Pillow-boy and Pokey-man and double standards

I don’t like name-calling. “Stupid” is a really bad word in this house. One of the chief rules here is “Be Loving”, and name-calling is in direct violation of that rule.

Sometimes it’s easy to label name-calling. There are some obviously offensive words: “stupid”, “poopy”, “girly” (when directed at a boy), and other similar insults.

Other words go both ways and the tone and context are necessary to determine if it is an insult or not: “silly” could mean that I’m laughing WITH you or AT you, “meany” could be a cry of alarm at a true injustice or could be a complaint that things aren’t going my way, and so on.

And other words, seemingly innocuous, could be used in a mean way. “Billy, you’re a tree.” Is being a tree a good thing or a bad thing? Are you recalling the positive characteristics of a tree and being poetical (“Billy, you are strong and steadfast!”)? Or are you simply grasping for an offensive word and know that Mom will yell at you if you use stupid?

I want my children to be empathetic. I want them to realize that hurtful words are just as bad as hits and kicks. I want them to realize that even when they mean something in a neutral or nice way, it could be taken as an insult. Basically, I don’t want them to insult others intentionally, and I want them to pay attention to how others react to their words and to be aware if someone is upset by what they say. I realize that it will take many years to acheive competency in this area. Some adults could use these lessons too.

At the same time, I want my children to be a bit less sensitive. If you break down in tears whenever you perceive the slightest insult, you will have a rough life. There are many boorish people out there who have no idea how obnoxious their behavior is. There are some mean people out there who don’t care how you feel. There are those who will feel the need to educate you, who will tell you that what you believe is wrong. To function in this world, we need to be able to ignore those hurtful words, not take the comments personally, and if the insult is intentional, we need to be forgiving. Plus, I’m not naive. Always discipling one child for name-calling puts a lot of power in the hands of a little child who can tattle about every insult. I’ve seen this power abused.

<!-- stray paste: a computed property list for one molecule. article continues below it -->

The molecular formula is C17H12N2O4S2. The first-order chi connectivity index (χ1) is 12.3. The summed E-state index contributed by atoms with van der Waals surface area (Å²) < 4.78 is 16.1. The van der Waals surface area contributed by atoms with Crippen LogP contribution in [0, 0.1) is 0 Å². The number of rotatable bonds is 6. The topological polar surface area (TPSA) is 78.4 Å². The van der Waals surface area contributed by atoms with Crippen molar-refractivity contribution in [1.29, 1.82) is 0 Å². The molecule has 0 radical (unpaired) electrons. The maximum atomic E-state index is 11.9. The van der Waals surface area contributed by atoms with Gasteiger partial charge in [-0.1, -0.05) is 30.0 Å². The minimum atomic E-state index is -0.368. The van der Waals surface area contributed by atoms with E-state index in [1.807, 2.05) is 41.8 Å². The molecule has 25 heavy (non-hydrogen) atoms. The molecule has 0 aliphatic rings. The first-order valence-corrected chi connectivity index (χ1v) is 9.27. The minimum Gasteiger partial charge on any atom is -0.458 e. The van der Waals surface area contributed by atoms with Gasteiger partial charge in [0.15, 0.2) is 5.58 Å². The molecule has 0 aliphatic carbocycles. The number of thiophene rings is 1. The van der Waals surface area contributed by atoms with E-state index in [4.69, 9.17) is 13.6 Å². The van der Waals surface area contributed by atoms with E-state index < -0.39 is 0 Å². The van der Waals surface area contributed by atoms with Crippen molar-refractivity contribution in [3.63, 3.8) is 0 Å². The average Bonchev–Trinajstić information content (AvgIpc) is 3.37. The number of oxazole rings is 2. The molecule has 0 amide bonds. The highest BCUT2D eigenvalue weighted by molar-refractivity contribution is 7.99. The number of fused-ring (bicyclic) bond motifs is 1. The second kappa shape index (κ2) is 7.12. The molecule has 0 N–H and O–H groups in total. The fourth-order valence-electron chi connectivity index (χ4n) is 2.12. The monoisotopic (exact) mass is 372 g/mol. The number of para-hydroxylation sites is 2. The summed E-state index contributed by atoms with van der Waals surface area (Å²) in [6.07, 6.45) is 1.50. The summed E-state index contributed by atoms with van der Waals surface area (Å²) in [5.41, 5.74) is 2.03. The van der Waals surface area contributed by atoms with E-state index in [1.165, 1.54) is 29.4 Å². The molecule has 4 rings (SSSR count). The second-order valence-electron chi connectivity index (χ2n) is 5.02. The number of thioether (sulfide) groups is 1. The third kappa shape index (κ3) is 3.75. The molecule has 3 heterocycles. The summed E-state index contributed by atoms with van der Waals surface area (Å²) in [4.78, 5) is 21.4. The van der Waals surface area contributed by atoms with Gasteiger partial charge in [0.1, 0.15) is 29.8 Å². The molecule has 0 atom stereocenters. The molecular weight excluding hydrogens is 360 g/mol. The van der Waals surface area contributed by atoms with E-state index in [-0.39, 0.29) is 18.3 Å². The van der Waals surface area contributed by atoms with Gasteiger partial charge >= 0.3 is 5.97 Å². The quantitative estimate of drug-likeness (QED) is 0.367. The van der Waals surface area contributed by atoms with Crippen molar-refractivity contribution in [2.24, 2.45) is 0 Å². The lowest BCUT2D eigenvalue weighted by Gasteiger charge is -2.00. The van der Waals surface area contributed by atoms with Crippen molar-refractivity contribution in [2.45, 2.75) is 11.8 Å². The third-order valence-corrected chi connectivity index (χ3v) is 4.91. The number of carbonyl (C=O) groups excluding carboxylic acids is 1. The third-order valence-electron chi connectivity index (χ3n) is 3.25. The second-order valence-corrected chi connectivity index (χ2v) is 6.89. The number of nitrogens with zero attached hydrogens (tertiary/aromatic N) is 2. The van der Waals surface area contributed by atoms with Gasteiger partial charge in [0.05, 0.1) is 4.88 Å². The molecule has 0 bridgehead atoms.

So, when an accusation of name-calling is leveled, I need to lecture both parties on proper behavior. Being a mom is tough. And then…

I forgot about men.

Men are not women. Men talk a different language. Men actually call each other names and it means, “I WUV you, man…you are my best friend.” My husband calls one of his friends “knuckle-dragger” and “neanderthal.” He means it in a nice way, of course. Sure.

So, when my boys say something like, “Fritz you big dopey,” it really translates to, “Hey, Fritz, wanna wrestle?” And then wrestling or jumping on the furniture or some other boy-fun commences. I can’t get wrapped around the axle over that sort of name-calling. It’s man-code.

Ah, but we have a house full of two genders. And girls don’t talk like that. It is rare that the boys talk to their sisters like that and rare that the sisters talk to the boys like that. No, when Katie calls names, she’s being a big meany. And feelings get hurt. So, there is a double standard being applied. It is ok for Billy to name-call Fritz (sometimes), but not ok for Katie to name-call Fritz (ever).

And then a few days ago, at dinner, Fritz (age 7) is whining a complaint that his mean 4 year old sister Katie is calling him a “pillow.” Even though I know she was being mean, honestly, COME ON….and so I begin with the fact that he is 3 years older, that he needs to not be so sensitive, that she called him a PILLOW…what in the world could he find offensive about that?

But Bill handles things differently. He decides that Fritz is “pillow-soft” for being so sensitive. He proceeds to name-call his own son “Pillow-boy.” This translate, somehow, into “Let’s wrestle” and chaos is regularly breaking out around here. Of course, he didn’t want Billy to feel left out, so he dubbed him “Pokey-man” which is actually pretty funny, since Billy takes FOREVER to do everything and we are constantly waiting for him to finish getting dressed or finish coloring or finish looking at something.

In the meantime, I am working on Princess Cupcake and using her royal aspirations to modify her behavior. After all, princesses are not rude or mean, are they? And thankfully, the boys have a dad who can teach them proper man-behavior in a world where it’s ok to call your buddy the most egregious things, as long as you don’t mind a bit of rough-housing or you can run really fast.

One thought on “Pillow-boy and Pokey-man and double standards

  1. I must be somewhat weird then (wait did I just say “somewhat”? I meant “really.” Please substitute.) because I constantly tell my kids that they are kinda weird. (kinda?- I meant “really” again) In fact, Jack will say, “Yes, but so are you.” And we get warm fuzzies. I think its more inflection than anything else. I’ve said often, “You’re kinda dorky” when Jack’s being a bit goofy, but then I’ll tell him to stop being a dork if he’s mean. He gets it. Morgan, though, she’s such a girl about these things!

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